The University of Arizona's "tree-ringers" are celebrating their move this weekend from "temporary" headquarters in the bowels of Arizona Stadium to a light-filled aerie above the stolid brick of the mathematics annex.

The Bryant Bannister Tree Ring Laboratory provides new offices and laboratories for a program that was housed for 75 years in temporary space beneath the bleachers of the football stadium.

The $12 million project is primarily financed by a gift from Agnese Haury, the widow of one of the program's founders.

Her late husband, Emil Haury, was the Southwest's pre-eminent archaeologist when the new science of dendrochronology was conceived by astronomer A.E. Douglass. He originally wanted to correlate tree-ring growth to a long-running record of sunspots, thinking he could show the effect of those coronal mass ejections on the Earth's weather.

That didn't pan out, but when he teamed up with Haury, they were able to answer important scientific questions in archaeology - dramatically dating the great pueblos of the Southwest by comparing tree rings on timbers used in them to standing ancient trees in the region.

A new science, dendrochronology, was born, and it continues to expand where it began.

The laboratories of the new building illustrate that expansion. There is space, still, for dendro-archaeology, its floor already blackened from the charred timbers under investigation.

Adjacent labs allow for such things as analysis of chemical isotopes.

A suite of labs is devoted to climate studies. Researchers there use an increasingly sophisticated analysis of "early" and "late" wood in tree rings to reconstruct records of precipitation and streamflow - a history that could predict our future under changing climate regimes.

The new building was a long time coming. Douglass was told his quarters were temporary when the lab was created in 1937. Malcolm Hughes, renowned climate researcher and former director of the Tree-Ring Lab, said he was promised new digs when he was recruited to the university in 1983.

It took a private donation of $9 million from Agnese Haury to finally make it happen. "That's the way it is today," Hughes said.

The building is another modern addition to the traditionally red-brick campus from the Phoenix architectural and design firm of Richärd + Bauer, which also designed the award-winning copper-clad addition to the Aden Meinel Optical Sciences Building.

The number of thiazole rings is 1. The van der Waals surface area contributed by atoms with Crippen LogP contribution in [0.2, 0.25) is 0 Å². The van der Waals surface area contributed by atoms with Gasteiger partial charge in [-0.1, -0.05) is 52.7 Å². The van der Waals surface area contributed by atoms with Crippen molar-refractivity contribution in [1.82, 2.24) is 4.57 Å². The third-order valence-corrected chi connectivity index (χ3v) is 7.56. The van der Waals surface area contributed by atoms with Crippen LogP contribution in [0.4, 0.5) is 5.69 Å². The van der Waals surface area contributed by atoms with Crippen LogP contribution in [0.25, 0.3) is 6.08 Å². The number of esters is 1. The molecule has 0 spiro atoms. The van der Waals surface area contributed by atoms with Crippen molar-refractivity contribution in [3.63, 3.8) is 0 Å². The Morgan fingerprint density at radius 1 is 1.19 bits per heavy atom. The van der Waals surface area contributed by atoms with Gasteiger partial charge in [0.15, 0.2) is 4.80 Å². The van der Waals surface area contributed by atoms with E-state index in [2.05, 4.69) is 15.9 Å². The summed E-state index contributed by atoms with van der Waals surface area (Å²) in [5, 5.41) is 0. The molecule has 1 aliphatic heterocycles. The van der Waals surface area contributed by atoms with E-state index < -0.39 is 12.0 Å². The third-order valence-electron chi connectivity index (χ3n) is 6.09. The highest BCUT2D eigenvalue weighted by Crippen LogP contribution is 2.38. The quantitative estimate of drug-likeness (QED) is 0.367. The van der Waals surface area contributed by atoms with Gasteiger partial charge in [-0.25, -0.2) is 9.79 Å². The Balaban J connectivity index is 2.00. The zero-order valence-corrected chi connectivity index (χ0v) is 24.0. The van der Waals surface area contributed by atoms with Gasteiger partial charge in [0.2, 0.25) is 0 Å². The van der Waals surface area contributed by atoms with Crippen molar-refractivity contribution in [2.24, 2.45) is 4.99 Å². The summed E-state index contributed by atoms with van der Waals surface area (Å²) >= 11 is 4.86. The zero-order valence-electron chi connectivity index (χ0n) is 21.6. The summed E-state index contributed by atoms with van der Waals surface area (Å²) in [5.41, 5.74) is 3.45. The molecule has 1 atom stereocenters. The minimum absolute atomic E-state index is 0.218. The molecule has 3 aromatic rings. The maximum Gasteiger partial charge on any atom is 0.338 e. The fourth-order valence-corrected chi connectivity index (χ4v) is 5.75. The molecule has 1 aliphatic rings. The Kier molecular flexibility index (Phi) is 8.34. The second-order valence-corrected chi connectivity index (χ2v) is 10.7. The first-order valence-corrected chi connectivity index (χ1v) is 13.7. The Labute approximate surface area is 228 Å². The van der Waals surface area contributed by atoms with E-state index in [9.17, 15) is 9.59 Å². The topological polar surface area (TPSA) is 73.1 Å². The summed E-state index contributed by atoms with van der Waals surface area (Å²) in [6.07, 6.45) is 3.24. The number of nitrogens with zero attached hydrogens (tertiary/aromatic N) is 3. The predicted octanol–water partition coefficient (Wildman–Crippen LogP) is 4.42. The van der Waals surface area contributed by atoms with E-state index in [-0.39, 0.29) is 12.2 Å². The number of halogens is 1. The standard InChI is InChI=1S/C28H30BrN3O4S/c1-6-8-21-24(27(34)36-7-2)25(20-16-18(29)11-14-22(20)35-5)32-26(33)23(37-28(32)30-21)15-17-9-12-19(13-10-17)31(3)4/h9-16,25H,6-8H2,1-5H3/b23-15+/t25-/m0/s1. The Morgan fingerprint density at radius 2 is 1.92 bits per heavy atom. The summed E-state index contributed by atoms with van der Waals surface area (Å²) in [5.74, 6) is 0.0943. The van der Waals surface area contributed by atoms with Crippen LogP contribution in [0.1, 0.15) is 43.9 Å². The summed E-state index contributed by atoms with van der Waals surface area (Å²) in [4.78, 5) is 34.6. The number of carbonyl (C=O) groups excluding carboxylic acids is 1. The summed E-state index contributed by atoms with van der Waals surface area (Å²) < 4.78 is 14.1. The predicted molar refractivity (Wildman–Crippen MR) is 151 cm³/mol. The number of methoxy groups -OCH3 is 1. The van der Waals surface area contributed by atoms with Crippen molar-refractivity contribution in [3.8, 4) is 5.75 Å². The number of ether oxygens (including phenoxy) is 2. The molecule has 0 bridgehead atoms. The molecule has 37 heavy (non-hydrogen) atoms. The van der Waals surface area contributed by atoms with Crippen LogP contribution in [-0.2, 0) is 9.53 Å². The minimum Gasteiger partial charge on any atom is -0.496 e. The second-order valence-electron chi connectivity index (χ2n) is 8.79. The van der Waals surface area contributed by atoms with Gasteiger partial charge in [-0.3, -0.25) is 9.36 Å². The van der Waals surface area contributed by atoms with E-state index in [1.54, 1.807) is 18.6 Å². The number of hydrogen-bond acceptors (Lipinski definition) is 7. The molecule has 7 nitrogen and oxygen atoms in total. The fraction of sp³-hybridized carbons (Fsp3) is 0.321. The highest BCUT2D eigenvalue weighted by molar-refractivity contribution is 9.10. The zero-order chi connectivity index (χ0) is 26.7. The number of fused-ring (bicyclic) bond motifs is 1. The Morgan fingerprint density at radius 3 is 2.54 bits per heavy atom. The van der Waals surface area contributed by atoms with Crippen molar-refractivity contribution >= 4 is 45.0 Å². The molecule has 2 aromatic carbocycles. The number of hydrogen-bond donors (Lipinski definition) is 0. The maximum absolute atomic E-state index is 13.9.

It is supposed to evoke a tree-house. Its lobby trunk is circular and translucent. The two floors above it are squared off, adorned and partially shaded on three sides with what look like giant wind chimes, designed to flow in the wind without knocking into each other.

They are the leaves of the tree canopy.

The occupants of the building had mixed opinions about its exterior, but raved about its interior feel and utility.

"We were troglodytes for so long," said senior research specialist Rex Adams, whose former cave was in the windowless basement of the Mathematics East building, which the Tree-Ring Lab now overhangs.

"I didn't know what natural light was," Adams said.

The laboratory gained extra space for an auditorium and conference rooms. They were both fully in use Thursday as workers put finishing touches on the building.

Tours will be given today, and researchers will be on hand to explain their work.

Exhibits include a 2-ton slice of a giant sequoia formerly on display in the Arizona State Museum that now dominates the lobby exhibition area.

Hanging on a wall is a slab from Prometheus - a bristlecone pine that was cut down by a geological researcher who didn't realize he was killing the world's oldest known tree specimen.

Most of the museum's collection of more than 2 million wood specimens remains in temporary storage, awaiting the remodeling of the Mathematics East building into a climate-controlled archive.


• What: Open house at the Bryant Bannister Tree Ring Laboratory.

• When: Today, , 10 a.m. to 4 p.m.

• Where: 1215 E. Lowell St.

Guided one-hour tours every half-hour. Hands-on demonstrations of tree-coring. The last tour will begin at 3 p.m.

• Admission: Free.

• Parking: Sixth Street Garage, 1201 E. Sixth St. Free.

Contact reporter Tom Beal at or 573-4158.